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Why are Indian firms five times less productive than American ones? One reason is land.

Ejaz Ghani's picture
How important is land as a factor of production in India? In a recent paper (The misallocation of land and other factors of production in India," Policy Research Working Paper Series 7221), we focused on its role, and examined how the misallocation of land has impacted the country’s manufacturing sector.
 

From population bomb to development opportunity: New perspectives on demographic change

S. Amer Ahmed's picture

A generation ago, the World Development Report 1984 focused on development challenges posed by demographic change, reflecting the world’s concerns about run-away population growth. Global population growth rates had peaked at more than two percent a year in the late 1960s and the incredibly high average fertility rates of that decade – almost six births per woman – provided the momentum to keep population growth rates elevated for several decades (Fig 1). Indeed, the population and development zeitgeist spawned works such as Ehrlich’s 1968 book “Population Bomb,” which painted apocalyptic images of a world struggling to sustain itself under the sheer weight of its people. The policy discussion of the WDR 1984 reflected these concerns, focusing on how to feed the growing populations in the poorest and highest fertility countries, while also presenting a case for policies that would reduce fertility.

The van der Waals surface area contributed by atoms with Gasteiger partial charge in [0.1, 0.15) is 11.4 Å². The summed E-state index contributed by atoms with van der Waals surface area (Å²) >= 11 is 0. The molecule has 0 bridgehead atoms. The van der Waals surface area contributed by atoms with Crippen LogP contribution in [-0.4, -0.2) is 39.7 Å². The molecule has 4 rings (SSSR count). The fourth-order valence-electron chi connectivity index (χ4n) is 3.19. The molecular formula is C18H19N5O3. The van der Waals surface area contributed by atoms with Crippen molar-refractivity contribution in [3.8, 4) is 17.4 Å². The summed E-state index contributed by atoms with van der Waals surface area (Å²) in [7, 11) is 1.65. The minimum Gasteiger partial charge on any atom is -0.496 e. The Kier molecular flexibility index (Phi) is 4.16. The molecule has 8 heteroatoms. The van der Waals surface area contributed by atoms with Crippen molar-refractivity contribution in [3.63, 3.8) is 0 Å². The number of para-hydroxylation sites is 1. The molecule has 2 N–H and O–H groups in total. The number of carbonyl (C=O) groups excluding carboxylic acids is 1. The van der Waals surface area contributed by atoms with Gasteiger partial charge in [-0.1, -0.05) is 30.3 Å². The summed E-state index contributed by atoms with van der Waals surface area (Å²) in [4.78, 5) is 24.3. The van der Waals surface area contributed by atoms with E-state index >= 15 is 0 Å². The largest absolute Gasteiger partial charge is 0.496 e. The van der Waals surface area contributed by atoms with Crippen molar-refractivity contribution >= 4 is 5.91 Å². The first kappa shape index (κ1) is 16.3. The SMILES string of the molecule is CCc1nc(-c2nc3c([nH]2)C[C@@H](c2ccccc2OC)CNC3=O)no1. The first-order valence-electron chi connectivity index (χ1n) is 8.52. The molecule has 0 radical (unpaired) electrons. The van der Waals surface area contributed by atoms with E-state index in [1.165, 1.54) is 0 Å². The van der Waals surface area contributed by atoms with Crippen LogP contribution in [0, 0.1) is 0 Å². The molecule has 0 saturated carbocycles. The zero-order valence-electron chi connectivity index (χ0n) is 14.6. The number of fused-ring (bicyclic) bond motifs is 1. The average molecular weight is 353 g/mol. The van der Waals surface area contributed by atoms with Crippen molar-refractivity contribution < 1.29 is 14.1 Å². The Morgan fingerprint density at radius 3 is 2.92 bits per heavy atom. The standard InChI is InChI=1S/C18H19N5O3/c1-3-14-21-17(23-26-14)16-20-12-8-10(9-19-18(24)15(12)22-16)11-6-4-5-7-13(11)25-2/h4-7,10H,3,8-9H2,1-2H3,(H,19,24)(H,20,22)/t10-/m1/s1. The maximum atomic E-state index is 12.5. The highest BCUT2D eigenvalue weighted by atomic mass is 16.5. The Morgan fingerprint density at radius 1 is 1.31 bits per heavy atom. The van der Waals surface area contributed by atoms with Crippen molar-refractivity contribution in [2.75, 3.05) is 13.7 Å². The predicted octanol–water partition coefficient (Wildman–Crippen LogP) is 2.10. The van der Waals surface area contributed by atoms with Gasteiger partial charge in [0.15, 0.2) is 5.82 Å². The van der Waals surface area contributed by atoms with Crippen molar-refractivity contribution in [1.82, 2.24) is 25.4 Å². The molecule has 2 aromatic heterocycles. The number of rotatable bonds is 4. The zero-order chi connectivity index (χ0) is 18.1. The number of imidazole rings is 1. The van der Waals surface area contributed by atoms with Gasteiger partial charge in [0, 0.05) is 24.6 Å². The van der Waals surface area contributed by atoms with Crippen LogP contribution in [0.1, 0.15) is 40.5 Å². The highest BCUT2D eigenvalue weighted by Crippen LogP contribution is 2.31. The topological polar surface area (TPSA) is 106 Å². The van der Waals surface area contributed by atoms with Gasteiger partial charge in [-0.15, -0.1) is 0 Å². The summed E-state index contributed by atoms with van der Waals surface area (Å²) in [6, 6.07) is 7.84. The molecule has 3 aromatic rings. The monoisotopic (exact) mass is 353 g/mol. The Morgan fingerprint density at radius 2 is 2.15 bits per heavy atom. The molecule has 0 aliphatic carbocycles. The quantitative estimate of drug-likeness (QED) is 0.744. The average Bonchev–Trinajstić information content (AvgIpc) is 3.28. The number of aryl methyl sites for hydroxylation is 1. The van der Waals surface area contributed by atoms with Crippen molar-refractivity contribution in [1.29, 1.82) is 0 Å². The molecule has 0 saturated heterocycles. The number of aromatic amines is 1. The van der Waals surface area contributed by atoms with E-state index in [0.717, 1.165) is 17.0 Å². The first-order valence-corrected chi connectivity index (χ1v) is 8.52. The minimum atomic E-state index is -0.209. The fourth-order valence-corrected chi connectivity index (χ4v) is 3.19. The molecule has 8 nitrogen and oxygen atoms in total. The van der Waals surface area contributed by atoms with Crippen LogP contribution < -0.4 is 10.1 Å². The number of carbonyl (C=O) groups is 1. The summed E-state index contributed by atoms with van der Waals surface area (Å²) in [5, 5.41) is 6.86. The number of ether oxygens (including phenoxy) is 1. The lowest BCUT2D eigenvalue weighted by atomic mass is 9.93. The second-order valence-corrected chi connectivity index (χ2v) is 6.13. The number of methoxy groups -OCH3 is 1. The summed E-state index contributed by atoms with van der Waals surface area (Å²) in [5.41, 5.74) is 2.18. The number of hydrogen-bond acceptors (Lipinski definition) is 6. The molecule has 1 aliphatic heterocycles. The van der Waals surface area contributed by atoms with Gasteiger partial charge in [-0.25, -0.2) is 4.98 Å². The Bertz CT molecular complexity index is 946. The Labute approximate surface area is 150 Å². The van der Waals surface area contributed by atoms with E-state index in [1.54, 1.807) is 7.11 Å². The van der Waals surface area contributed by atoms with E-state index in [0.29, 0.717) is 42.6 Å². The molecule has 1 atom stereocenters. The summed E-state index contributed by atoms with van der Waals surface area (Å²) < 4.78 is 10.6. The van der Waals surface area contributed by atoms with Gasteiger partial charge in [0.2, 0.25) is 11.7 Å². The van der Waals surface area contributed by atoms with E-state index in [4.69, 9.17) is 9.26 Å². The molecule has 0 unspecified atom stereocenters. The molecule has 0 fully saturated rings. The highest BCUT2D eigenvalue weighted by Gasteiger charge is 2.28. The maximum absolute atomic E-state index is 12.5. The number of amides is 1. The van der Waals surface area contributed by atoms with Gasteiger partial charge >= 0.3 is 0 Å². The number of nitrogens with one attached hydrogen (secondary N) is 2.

The international poverty line has just been raised to $1.90 a day, but global poverty is basically unchanged. How is that even possible?

Francisco Ferreira's picture

World Bank researchers have been trying to assess the extent of extreme poverty across the world since 1979 and more systematically since the World Development Report 1990, which introduced the dollar-a-day international poverty line. From the beginning, the idea was to measure income poverty with respect to a demanding line which, first, reflects the standards of absolute poverty in the world’s poorest countries and, second, corresponded to the same real level of well-being in all countries. The first requirement led researchers to anchor the international poverty line on the national poverty lines of very poor developing countries. And the second requirement led them to use purchasing power parity exchange rates (PPPs) – rather than nominal ones - to convert the line into the US dollar and, more importantly, into the currencies of each developing country.

Increasingly, inequality within, not across, countries is rising

Jos Verbeek's picture

During the second-half of the last century countries were placed in one of two mutually exclusive camps: north or south, east or west, advanced or emerging, developed or developing. Simple though this categorization of countries had been, it reflected prevailing realities. In 1970, for instance, the global distribution of per capita income showed a clear divide between richer and poorer countries (See Figures 1 and 2). These between-country differences were equally applicable to other development conditions, notably health and education. However, as Hans Rosling emphasized during his last presentation at the World Bank, for the 21st century this binary distinction between countries is outdated. Boundaries between developed and developing regions are less clear today because of the extraordinary social and economic progress achieved in the large majority countries. Global economic activity is less geographically concentrated and increasingly dispersed across production networks that connect metropolitan areas around the world.